São Paulo – Strong foreign demand for beef was one of the drivers of results for Brazil’s Minerva Foods, the biggest meat exporting company in South America during Q2 this year. Exports accounted for 72% of gross revenues in Q2, up 16% year-on-year, executives told investors during an online conference this Wednesday morning (29).
Asia drove a hike in sales. The continent was responsible for 50% of total export revenues from Minerva’s units in Brazil during the quarter, up from 25% in Q2 2019. Sales to all other parts of the world dropped, including to the Middle East, which went from a 27% share from April to June 2019 to 9% this year. Sales also slowed to the Americas, the European Union and Africa. Exports to the Commonwealth of Independent States (CIS) went up. The NAFTA countries went from zero in Q2 2019 to 1% in Q2 2020.
“The volume previously shipped to the region was primarily diverted to meet demand from Asia,” read a Minerva report, in reference to the Middle East’s diminishing imports of product from Minerva in Brazil. China is the leading importer in Asia, but demand is buoying elsewhere in the continent as well.
“Export results attest to growing demand for beef in Asia – mostly in China, but also in other markets, like Indonesia and Malaysia. This trend is expected to persist in the quarters ahead,” Minerva CEO Fernando Galletti de Queiroz said during the conference. Asia was also the premier destination for the company’s Athena Foods units in Uruguay, Paraguay, Argentina and Colombia, having taken in 42% of foreign sales, down one percentage point year-on-year. The Middle East’s share climbed from 5% to 7%.
According to Queiroz, the foreign sales outlook remains highly advantageous. He mentioned the African swine flu outbreak, which is affecting pork production China and paving the way for Brazilian beef. Other factors include a shift in consumer habits in Southeast Asia stemming from urbanization, rising income and a growing middle class; meat availability issues in Australia, which competes with Brazil; and the impact of the pandemic in United States output. “More recently, we have seen problems with buffalo meat exports from India, which have created opportunities in several markets across Asia and the Middle East,” he said.
According to Minerva’s CEO, the scenario reflects greater openness to product from South American countries such as Brazil, Argentina, Paraguay, Colombia, and Uruguay. “New markets and new accreditations given to those countries are a reality,” said Queiroz. He mentioned the resumption of Brazilian beef imports to the United States, Russia’s accrediting of Colombian beef, Saudi Arabia’s embracing of product from Paraguay, Uruguay and Colombia, and the opening of Thailand to meat from Brazil.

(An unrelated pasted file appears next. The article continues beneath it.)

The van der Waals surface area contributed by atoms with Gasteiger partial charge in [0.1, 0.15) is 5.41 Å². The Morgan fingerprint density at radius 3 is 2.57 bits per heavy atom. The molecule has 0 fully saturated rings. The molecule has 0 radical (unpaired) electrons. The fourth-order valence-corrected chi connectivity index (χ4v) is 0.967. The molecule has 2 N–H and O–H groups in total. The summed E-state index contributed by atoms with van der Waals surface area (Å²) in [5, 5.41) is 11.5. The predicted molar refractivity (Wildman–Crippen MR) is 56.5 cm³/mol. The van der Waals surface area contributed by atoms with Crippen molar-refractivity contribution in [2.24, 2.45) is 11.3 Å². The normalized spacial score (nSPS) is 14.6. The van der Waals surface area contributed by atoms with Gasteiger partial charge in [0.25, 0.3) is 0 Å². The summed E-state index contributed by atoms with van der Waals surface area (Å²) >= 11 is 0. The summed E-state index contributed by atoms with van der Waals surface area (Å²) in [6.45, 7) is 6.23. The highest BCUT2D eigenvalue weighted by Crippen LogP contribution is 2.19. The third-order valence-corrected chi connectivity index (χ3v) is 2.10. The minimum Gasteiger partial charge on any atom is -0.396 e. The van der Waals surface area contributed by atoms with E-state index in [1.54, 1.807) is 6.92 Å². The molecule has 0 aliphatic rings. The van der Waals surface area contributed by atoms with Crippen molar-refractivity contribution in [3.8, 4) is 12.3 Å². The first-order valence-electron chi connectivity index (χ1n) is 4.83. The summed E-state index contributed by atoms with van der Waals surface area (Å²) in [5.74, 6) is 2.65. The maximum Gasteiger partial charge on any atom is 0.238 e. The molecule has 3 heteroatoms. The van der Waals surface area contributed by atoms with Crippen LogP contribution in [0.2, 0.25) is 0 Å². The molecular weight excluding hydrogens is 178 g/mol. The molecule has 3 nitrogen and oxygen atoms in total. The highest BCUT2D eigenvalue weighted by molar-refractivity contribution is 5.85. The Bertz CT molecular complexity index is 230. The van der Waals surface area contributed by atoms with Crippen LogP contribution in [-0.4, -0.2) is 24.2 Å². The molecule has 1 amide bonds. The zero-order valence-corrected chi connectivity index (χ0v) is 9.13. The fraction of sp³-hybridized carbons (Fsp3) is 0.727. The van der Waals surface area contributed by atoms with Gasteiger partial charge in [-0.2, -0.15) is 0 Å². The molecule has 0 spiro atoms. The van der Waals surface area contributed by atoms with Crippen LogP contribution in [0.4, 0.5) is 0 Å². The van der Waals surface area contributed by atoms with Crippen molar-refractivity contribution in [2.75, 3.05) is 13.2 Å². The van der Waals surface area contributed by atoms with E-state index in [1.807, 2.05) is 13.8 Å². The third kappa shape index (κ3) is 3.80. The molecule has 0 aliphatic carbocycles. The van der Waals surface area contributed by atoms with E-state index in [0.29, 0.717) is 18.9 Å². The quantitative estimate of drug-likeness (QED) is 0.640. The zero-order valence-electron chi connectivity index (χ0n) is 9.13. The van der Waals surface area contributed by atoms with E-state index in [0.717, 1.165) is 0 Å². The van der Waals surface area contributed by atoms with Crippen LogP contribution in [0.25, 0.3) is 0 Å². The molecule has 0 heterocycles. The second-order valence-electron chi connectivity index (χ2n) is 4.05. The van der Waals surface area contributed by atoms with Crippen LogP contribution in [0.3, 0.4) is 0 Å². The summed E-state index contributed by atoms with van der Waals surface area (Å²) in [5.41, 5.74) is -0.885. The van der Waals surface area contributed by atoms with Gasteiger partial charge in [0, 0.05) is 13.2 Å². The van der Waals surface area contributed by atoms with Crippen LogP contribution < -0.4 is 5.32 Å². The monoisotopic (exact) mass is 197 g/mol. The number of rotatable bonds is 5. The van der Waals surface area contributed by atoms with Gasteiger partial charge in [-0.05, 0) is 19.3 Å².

External factors aside, Queiroz said the good results are reflective of work done by the company. “Our Q2 operating performance reflects not only a good moment for exports and strong international demand for beef, but also Minerva’s excellence in managing its operations,” he said. The company had a cash position of BRL 6.8 billion by the end of Q2. “This gives us peace of mind in light of the challenges facing us, and in line with our conservative approach to cash management.”
Minerva’s Q2 capacity utilization rates were 63% in Brazil, and 76% for its foreign Athena Foods units. Investor Relations director Edison Ticle said that the consolidated utilization rate was 70%, which is very close to being the new normal for as long as the Covid-19 pandemic lasts.
Minerva created a BRL 32 million emergency relief fund to help its small and medium clients in the industry withstand the pandemic. The cash will be made available in the form of loans with a 1-year grace period, low interest rates and protracted repayment.
The online conference also saw Minerva announce an innovation-oriented effort based on three pillars. The first pillar will involve development and management of statistical data and AI-assisted decision-making. The second pillar will be entail e-commerce and marketplace initiatives, in a bid to tap into opportunities, starting with Brazil, Argentina and Paraguay. The third pillar will be investment in startup businesses across the meat industry value chain, including in alternative protein sources, logistics, livestock farming, agri-tech and retail. As much as USD 30 million will be allocated to as many as 10 companies.
Translated by Gabriel Pomerancblum